When in doubt, check in with your kids: find out how lunch was and make food and portion changes based on the feedback.

Remember: nutrition is cumulative

Look at your child’s diet over the course of a week, not a day – or a meal. “You will get what you need in time,” Shapiro said. “Some days are great and some are free and everything balances out.”

The most important thing parents can do is develop a good relationship with food. It’s more important than creating the perfect lunch.

“Children are more likely to be black and white thinkers, so I don’t recommend focusing on ‘healthy’ or ‘unhealthy’ or ‘funny’ foods,” said Krystyn Parks, a California-based Pediatric Registered Dieter. “All food is food. All food has a purpose. “

Perfection is not the goal, but routines that work for you and your child.

“Find your own routine, involve your children in the decisions and don’t measure yourself against another person,” said Feller. “No day – or meal – will be perfect in terms of nutrition.”

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Whole Grains Health

Do you fall for these slick food myths?



In this week’s Ask the Nutritionist, Nonie De Long shares the first of two parts that explore popular beliefs about good and bad food

Dear reader, our question this week comes from Maya, who asks if she should have breakfast or skip it because she heard that fasting was good, but she always thought breakfast was super important. Given these and similar questions I get asked all the time, I want to go over the top 10 nutritional myths we need to be familiar with. I’ll tackle five this week and five next week. Let’s get straight to the point.

The 10 most important nutritional myths:

10) Oats are a healthy food

Many people have learned of the damage gluten does to our digestive system over time, especially since it is now being produced. This is because this grain is exposed to a lot as more and more people attribute their health problems to an intolerance. This is how more gluten-free products are made and more people are talking about it. It is understandable, therefore, that many people would think that oats are great substitutes for grains. After all, it is a whole grain product that is available in organic quality and unprocessed.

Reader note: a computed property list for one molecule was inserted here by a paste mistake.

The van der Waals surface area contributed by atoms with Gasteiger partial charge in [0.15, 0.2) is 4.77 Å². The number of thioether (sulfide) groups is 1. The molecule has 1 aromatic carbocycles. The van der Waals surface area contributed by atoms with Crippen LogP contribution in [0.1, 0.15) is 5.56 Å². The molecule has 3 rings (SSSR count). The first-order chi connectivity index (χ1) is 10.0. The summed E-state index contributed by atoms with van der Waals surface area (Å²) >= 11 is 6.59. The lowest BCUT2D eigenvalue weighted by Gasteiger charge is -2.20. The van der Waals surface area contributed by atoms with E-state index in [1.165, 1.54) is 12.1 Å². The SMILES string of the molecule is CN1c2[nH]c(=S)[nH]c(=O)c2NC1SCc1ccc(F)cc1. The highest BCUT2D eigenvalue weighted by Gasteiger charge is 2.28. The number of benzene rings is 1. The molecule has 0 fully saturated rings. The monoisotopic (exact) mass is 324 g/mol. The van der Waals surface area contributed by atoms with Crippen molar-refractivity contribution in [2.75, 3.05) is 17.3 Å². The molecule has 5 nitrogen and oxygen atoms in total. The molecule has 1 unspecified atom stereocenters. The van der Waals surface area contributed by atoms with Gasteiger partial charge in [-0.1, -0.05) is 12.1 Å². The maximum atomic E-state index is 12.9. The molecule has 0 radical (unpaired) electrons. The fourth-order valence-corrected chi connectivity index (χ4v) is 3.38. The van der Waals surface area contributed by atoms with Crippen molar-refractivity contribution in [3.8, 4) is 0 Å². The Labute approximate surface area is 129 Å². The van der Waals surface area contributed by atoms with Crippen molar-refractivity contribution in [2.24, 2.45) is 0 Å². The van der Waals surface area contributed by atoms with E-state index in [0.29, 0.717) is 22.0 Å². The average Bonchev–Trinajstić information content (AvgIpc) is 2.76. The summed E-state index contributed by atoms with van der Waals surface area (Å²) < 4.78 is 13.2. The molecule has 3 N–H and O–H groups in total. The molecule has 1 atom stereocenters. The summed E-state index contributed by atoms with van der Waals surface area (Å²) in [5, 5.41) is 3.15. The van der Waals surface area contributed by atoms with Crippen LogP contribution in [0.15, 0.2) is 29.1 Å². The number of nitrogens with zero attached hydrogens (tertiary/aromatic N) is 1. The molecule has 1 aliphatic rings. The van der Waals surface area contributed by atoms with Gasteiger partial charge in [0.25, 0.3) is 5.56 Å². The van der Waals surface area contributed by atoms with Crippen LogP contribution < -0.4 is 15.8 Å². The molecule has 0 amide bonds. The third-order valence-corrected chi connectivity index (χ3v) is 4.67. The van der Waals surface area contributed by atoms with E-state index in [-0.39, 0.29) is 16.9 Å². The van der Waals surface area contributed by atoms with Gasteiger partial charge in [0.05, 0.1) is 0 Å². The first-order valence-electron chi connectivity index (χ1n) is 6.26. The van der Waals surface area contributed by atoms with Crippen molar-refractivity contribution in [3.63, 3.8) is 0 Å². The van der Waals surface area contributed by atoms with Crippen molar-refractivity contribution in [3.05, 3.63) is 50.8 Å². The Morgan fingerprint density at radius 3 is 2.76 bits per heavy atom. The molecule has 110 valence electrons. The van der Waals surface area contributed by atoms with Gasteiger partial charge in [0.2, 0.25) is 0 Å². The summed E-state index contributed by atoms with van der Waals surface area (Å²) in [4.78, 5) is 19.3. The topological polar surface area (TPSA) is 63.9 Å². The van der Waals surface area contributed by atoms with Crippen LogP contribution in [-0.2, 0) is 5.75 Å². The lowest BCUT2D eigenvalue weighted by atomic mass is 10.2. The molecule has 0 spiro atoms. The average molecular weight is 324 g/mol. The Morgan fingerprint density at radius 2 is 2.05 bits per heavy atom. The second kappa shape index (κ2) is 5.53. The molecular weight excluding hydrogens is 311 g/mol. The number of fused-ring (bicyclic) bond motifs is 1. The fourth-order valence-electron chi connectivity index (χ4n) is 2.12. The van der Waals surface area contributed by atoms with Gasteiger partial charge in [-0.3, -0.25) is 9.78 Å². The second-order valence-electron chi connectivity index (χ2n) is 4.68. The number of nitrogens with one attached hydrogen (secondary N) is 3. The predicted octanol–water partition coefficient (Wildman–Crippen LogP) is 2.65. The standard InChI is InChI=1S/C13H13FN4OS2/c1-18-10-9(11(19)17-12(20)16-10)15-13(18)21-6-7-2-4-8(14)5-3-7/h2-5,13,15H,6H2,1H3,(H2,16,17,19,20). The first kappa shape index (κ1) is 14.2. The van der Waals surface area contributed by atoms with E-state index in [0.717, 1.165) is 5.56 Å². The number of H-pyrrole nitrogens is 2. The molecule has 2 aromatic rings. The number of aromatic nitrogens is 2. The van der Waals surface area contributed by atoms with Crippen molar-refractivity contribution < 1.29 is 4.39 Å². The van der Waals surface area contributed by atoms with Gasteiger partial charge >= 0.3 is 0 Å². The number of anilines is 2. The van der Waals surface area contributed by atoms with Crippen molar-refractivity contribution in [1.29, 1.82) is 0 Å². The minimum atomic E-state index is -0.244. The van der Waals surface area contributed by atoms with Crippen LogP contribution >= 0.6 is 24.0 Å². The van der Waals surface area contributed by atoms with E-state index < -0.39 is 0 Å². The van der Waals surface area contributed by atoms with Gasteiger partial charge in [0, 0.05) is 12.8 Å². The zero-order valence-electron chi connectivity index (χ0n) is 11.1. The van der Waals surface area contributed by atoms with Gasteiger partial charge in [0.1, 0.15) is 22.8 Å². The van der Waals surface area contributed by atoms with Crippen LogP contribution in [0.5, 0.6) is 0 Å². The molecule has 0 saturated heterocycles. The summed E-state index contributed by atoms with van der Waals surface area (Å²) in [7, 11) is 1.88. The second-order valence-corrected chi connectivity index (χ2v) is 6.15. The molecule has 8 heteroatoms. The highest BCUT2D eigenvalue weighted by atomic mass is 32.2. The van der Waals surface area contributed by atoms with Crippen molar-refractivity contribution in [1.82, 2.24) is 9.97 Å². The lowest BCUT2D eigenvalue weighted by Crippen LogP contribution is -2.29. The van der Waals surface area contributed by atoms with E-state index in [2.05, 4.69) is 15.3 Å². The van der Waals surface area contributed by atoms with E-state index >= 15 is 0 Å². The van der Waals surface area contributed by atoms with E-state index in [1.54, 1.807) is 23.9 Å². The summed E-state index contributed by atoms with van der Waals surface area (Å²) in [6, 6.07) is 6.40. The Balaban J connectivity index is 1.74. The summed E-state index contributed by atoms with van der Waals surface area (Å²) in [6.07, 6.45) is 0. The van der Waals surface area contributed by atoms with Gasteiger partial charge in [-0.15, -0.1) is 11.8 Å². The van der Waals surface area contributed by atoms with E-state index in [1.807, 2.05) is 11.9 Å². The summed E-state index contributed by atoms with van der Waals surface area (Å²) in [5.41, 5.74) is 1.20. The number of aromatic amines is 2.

However, there are several problems with oats when it comes to optimal health. First, they are often processed in facilities that also process wheat and are often contaminated with gluten. Second, oats often have added sugars or sweeteners, and even when they don’t, they can raise blood sugar levels. Eat a large bowl and watch your blood sugar and see. And fourth, they are very heavily sprayed with the well-known carcinogen glyphosate.

To find out who is selling the least-sprayed grains, go here. A list of the grains that are sprayed in Canada and to what degree can be found here. For your information, the government is in the process of raising these levels if we don’t talk about them.

9) Vegetables are the healthiest foods to eat

Vegetables are often touted as the god of food: the only thing that can’t make us sick while eating. And many studies show increased health from consuming more of it. So what on earth am I talking about? Well the logic is flawed. The reason vegetables are hailed as so healthy isn’t because of all of the nutrients they contain. That’s because they don’t contain the things we’ve been told are bad for us – namely, fat or sugar. By eliminating them, they are then considered the gold standard. But food isn’t just what it isn’t. It’s also about what it really is.

Comparing the nutrients side by side shows that animal foods are far more nutritious than vegetables. And we know that a diet that excludes more nutritious foods can, over time, be very stressful to both physical and mental health. Check out these charts to better understand the nutrients in meat and vegetables compared.

In addition, some vegetables contain lectins, which make the digestive system difficult and provoke symptoms in a growing number of people. Lectins are more common in cereals and lentils, but they are still found in some vegetables. If we get just a little bit of it, we’re usually fine. When we get too much, we become sensitive to them. It is not uncommon for me to get calls from vegetarians who do not understand why they can no longer tolerate vegetarian proteins. To better understand lectins and their role in health, go here.

Vegetables also contain oxalates. This is a much more serious problem in my opinion. Some people are really symptomatic of oxalates and it’s hard to determine unless you know what to look for. Essentially, these are naturally occurring compounds in some foods that attach to calcium and minerals in foods that we digest. The crystals that form in the process cause kidney stones. And they can also cause sharp, glassy shards that circulate in the blood and can form in tissues throughout the body. There is a large correlation between this pathological response to oxalates and chronic fatigue, fibromyalgia, and autism spectrum disorders. You may be involved in other conditions as well. You will find more information on this topic here.